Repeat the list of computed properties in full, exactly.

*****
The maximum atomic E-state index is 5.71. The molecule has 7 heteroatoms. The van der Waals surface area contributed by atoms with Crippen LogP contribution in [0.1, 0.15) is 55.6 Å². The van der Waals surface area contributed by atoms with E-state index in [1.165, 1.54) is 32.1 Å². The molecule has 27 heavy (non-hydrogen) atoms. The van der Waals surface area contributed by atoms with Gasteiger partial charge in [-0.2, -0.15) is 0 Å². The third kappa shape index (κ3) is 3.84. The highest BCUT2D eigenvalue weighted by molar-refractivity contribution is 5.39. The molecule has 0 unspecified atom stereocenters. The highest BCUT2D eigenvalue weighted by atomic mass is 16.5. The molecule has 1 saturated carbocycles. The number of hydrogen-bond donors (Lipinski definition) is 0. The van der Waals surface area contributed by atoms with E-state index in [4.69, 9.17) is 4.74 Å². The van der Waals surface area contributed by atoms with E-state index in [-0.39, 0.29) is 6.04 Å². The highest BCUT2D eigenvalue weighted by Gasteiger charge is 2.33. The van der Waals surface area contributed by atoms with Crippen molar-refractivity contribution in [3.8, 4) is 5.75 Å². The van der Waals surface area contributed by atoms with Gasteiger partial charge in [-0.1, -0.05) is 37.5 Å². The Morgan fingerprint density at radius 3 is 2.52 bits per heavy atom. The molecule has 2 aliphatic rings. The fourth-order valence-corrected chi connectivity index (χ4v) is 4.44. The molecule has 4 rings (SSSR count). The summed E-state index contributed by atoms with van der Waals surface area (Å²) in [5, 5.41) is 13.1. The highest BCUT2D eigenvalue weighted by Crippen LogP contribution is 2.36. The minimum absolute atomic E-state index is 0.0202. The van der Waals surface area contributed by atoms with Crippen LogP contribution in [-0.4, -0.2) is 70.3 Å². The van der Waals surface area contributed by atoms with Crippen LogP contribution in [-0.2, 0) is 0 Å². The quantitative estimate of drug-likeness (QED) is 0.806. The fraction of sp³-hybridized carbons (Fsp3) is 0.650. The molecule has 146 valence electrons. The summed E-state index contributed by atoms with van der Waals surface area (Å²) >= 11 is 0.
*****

The maximum atomic E-state index is 5.71. The molecule has 7 heteroatoms. The van der Waals surface area contributed by atoms with Crippen LogP contribution in [0.1, 0.15) is 55.6 Å². The van der Waals surface area contributed by atoms with E-state index in [1.165, 1.54) is 32.1 Å². The molecule has 27 heavy (non-hydrogen) atoms. The van der Waals surface area contributed by atoms with Gasteiger partial charge in [-0.2, -0.15) is 0 Å². The third kappa shape index (κ3) is 3.84. The highest BCUT2D eigenvalue weighted by molar-refractivity contribution is 5.39. The molecule has 0 unspecified atom stereocenters. The highest BCUT2D eigenvalue weighted by atomic mass is 16.5. The molecule has 1 saturated carbocycles. The number of hydrogen-bond donors (Lipinski definition) is 0. The van der Waals surface area contributed by atoms with E-state index in [4.69, 9.17) is 4.74 Å². The van der Waals surface area contributed by atoms with E-state index in [-0.39, 0.29) is 6.04 Å². The highest BCUT2D eigenvalue weighted by Gasteiger charge is 2.33. The van der Waals surface area contributed by atoms with Crippen molar-refractivity contribution in [3.8, 4) is 5.75 Å². The van der Waals surface area contributed by atoms with Gasteiger partial charge in [-0.1, -0.05) is 37.5 Å². The Morgan fingerprint density at radius 3 is 2.52 bits per heavy atom. The molecule has 2 aliphatic rings. The fourth-order valence-corrected chi connectivity index (χ4v) is 4.44. The molecule has 4 rings (SSSR count). The summed E-state index contributed by atoms with van der Waals surface area (Å²) in [5, 5.41) is 13.1. The highest BCUT2D eigenvalue weighted by Crippen LogP contribution is 2.36. The minimum absolute atomic E-state index is 0.0202. The van der Waals surface area contributed by atoms with Crippen LogP contribution in [-0.4, -0.2) is 70.3 Å². The van der Waals surface area contributed by atoms with Crippen LogP contribution in [-0.2, 0) is 0 Å². The quantitative estimate of drug-likeness (QED) is 0.806. The fraction of sp³-hybridized carbons (Fsp3) is 0.650. The molecule has 146 valence electrons. The summed E-state index contributed by atoms with van der Waals surface area (Å²) >= 11 is 0.